That was the most common question, too: “What do I do?” It was followed in a close second by “Where do I go?” The other three games explicitly told people what to do next. They should go search some area. Attack these enemies. All matching up to the design insistences of “‘go here’ and ‘do this’.” All things, if you know Proteus, it doesn’t do at all.
This became an interesting teaching moment for many of the participants too. Since a player of Proteus isn’t being yelled at, attacked by zombies, or at the risk of having their lawn invaded, they got to take in the game at its own pace. And since people showing up to the workshop were generally teachers, instructors, or staff in some capacity or another, they also got a chance to learn (hopefully) that not all games are about violence and conflict by being shown Proteus. (There was a very nice moment for me personally where one participant actually said those words to me, “Oh. Not all games are violent in some way.”)
However, since Proteus isn’t explicit in its conflict, both in the literal and metaphorical sense, we also had to explain what was going on and that, yes, one of the aspects to the game is in producing your own ‘language’ for the objects within its world. Since it doesn’t tell you about things, you end up, as every group did, in fact, deciding upon your own labels for things on the island and what they are doing. The lower resolution of game assets forces people, in the same way the lack of text does, to constantly deconstruct what they are viewing and interacting with in the process of building their own narrative of the experience. Much of the player’s experience is in discovery this island’s world and exploring various interactions and their effects.
Reflecting and Applying
While my opinion of Proteus‘ usefulness for this workshop changed once I started to talk with groups and had to instruct them in how to play, it still didn’t work as well during the reflection part of the workshop at the end. Since the player is given so very little information about their avatar, it becomes hard to make out what exactly the ‘role’ of the player is. And since the audience for the game is, to some degree, those already familiar with its controls and systems (Proteus is very much a response to its contemporaries and corollaries in the FPS genre), it doesn’t work as a great example of making explicit demands and ‘insisting’ players do certain things.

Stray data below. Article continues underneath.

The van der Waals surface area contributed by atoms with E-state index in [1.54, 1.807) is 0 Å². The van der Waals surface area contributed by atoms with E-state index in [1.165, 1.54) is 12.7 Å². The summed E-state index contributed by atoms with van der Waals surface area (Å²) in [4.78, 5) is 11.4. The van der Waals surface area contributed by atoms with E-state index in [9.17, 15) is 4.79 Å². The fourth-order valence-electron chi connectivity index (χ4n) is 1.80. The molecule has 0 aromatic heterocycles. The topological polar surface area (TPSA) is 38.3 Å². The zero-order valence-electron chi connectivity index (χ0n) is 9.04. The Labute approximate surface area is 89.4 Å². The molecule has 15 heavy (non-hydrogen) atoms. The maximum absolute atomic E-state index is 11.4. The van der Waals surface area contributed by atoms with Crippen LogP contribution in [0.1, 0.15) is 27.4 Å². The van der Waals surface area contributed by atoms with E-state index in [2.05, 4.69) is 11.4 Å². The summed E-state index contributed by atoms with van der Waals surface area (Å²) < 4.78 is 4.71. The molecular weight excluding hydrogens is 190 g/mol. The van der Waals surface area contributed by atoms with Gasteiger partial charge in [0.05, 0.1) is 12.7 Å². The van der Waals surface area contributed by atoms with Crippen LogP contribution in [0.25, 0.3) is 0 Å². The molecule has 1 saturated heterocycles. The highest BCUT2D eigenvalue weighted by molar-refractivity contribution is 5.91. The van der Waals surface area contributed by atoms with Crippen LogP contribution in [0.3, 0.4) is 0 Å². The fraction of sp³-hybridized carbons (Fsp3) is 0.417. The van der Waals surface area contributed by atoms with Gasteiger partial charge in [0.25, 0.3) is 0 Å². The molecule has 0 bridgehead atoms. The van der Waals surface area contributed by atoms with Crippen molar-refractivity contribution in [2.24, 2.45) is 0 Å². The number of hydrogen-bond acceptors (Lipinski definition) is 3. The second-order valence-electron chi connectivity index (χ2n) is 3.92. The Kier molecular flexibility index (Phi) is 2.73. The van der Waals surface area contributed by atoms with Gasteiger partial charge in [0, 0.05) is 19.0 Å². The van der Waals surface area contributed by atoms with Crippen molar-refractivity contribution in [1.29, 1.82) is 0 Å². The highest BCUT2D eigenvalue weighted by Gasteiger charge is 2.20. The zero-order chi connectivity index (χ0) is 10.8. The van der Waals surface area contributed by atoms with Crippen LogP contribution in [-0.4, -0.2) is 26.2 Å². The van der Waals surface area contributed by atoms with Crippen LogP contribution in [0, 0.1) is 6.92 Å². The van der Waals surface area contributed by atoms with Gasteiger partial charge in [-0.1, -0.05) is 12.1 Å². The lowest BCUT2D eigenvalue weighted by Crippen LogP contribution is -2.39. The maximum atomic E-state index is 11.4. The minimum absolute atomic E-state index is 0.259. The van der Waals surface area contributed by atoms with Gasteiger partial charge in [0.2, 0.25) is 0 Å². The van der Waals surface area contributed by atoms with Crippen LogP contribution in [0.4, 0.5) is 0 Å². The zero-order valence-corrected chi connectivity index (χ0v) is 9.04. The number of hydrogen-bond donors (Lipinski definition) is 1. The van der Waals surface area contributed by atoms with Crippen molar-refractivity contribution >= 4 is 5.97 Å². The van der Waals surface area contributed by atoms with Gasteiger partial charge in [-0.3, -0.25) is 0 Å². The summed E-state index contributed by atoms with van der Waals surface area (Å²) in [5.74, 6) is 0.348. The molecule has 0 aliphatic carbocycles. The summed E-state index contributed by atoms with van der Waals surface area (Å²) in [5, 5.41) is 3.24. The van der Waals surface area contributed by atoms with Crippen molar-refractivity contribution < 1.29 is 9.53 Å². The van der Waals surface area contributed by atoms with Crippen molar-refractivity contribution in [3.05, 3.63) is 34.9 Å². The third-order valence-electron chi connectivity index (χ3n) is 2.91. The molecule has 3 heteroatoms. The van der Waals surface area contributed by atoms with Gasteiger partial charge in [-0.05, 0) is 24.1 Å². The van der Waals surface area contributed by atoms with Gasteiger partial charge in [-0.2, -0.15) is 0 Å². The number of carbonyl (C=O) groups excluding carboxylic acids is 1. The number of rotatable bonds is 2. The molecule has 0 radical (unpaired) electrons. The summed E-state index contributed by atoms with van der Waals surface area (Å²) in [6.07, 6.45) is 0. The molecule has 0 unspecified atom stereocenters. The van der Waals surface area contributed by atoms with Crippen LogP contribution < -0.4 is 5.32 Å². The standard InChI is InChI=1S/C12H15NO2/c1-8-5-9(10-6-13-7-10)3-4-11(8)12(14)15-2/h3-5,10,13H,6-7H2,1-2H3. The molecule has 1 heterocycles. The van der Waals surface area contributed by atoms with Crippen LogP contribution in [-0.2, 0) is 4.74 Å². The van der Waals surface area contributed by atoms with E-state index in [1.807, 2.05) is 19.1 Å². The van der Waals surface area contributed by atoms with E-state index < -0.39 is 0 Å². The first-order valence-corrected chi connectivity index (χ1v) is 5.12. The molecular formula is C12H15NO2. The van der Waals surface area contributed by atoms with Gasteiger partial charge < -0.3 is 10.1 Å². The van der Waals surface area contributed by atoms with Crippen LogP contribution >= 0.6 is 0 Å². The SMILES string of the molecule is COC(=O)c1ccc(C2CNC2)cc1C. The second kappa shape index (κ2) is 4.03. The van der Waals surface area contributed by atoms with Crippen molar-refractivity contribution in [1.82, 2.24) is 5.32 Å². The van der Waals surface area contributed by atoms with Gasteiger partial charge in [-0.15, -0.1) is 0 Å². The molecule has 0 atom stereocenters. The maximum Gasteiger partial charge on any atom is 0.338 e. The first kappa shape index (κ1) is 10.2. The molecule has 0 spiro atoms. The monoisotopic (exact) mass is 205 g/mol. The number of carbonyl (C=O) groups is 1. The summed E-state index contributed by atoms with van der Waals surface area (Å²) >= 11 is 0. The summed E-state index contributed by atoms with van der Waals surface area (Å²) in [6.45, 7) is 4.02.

However, since the workshop was about games-based learning (or, if you prefer, “gameful design”) in general, most of the reflections of the group I ended up working with were connected to creating ways to integrate assignment scaffolding into their preexisting processes. Using the ideas they had seen, they were able to make up a more fantastical version of investigating a system and assigning different people missions as part of a larger quest into the body to check for illness. Each ‘station’ would have a task and the information would be shared and reported back to a ‘mission control’ person. By pretending their were really inside a body, they could imagine what synonyms might look like up close and try to diagnose things from the inside out.
As a round-up of what we presented through the different games they saw or played, we tried not to use the games themselves as what participants should take away from the workshop, but more the themes they presented and how the mechanics of ‘insistent design’ could be leveraged to change what are sometimes often potentially boring tasks of researching or cataloging information as part of an assignment. Even the writing of different papers and reports are not necessarily the exciting parts. It’s the discovery of new ideas and connections and then the sharing of those discoveries, often not the containers of the information themselves. By using games-based learning techniques, it was hoped instructors help create assignments that would benefit the student and help them to see material from a different perspective.
Bean, J. (2011). Engaging ideas : the professor’s guide to integrating writing, critical thinking, and active learning in the classroom. San Francisco: Jossey-Bass.
Ruggill, J.E., & McAllister, K.S. (2011) “Aimlessness” in Gaming Matters: Art, Science, Magic and the Computer Game Medium, Tuscaloosa: University of Alabama Press. pp. 32-49